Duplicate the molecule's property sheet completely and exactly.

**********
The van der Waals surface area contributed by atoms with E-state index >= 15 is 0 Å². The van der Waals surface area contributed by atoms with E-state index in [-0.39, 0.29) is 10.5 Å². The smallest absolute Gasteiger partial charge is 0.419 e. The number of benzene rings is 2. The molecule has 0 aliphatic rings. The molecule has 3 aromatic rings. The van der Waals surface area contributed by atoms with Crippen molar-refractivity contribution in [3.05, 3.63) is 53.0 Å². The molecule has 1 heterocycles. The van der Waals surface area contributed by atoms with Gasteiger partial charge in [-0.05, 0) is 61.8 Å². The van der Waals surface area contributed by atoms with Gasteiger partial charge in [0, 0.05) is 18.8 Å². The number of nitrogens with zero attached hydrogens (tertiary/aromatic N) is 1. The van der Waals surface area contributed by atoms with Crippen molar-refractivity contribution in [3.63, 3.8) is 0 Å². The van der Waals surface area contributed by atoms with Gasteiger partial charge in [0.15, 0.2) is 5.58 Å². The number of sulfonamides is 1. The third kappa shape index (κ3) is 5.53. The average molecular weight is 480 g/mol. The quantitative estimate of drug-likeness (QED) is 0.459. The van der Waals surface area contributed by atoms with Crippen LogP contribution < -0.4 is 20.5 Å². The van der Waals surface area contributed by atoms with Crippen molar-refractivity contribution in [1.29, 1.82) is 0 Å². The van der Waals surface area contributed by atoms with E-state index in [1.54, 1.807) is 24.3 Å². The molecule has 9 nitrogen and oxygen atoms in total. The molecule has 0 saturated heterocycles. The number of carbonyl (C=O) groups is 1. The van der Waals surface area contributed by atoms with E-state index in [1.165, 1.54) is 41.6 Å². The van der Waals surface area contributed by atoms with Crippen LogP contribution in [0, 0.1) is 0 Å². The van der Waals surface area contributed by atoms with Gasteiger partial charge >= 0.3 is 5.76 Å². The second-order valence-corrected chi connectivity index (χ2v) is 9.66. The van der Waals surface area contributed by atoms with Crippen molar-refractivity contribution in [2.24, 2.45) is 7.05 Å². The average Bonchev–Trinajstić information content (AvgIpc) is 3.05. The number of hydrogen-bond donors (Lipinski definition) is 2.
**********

The van der Waals surface area contributed by atoms with E-state index >= 15 is 0 Å². The van der Waals surface area contributed by atoms with E-state index in [-0.39, 0.29) is 10.5 Å². The smallest absolute Gasteiger partial charge is 0.419 e. The number of benzene rings is 2. The molecule has 0 aliphatic rings. The molecule has 3 aromatic rings. The van der Waals surface area contributed by atoms with Crippen molar-refractivity contribution in [3.05, 3.63) is 53.0 Å². The molecule has 1 heterocycles. The van der Waals surface area contributed by atoms with Gasteiger partial charge in [-0.05, 0) is 61.8 Å². The van der Waals surface area contributed by atoms with Gasteiger partial charge in [0, 0.05) is 18.8 Å². The number of nitrogens with zero attached hydrogens (tertiary/aromatic N) is 1. The van der Waals surface area contributed by atoms with Crippen molar-refractivity contribution in [3.63, 3.8) is 0 Å². The van der Waals surface area contributed by atoms with Gasteiger partial charge in [0.15, 0.2) is 5.58 Å². The number of sulfonamides is 1. The third kappa shape index (κ3) is 5.53. The average molecular weight is 480 g/mol. The quantitative estimate of drug-likeness (QED) is 0.459. The van der Waals surface area contributed by atoms with Crippen LogP contribution < -0.4 is 20.5 Å². The van der Waals surface area contributed by atoms with Crippen molar-refractivity contribution in [1.29, 1.82) is 0 Å². The van der Waals surface area contributed by atoms with E-state index in [1.54, 1.807) is 24.3 Å². The molecule has 9 nitrogen and oxygen atoms in total. The molecule has 0 saturated heterocycles. The number of carbonyl (C=O) groups is 1. The van der Waals surface area contributed by atoms with E-state index in [1.165, 1.54) is 41.6 Å². The van der Waals surface area contributed by atoms with Crippen LogP contribution in [0, 0.1) is 0 Å². The van der Waals surface area contributed by atoms with Gasteiger partial charge >= 0.3 is 5.76 Å². The second-order valence-corrected chi connectivity index (χ2v) is 9.66. The van der Waals surface area contributed by atoms with Crippen molar-refractivity contribution in [2.24, 2.45) is 7.05 Å². The average Bonchev–Trinajstić information content (AvgIpc) is 3.05. The number of hydrogen-bond donors (Lipinski definition) is 2.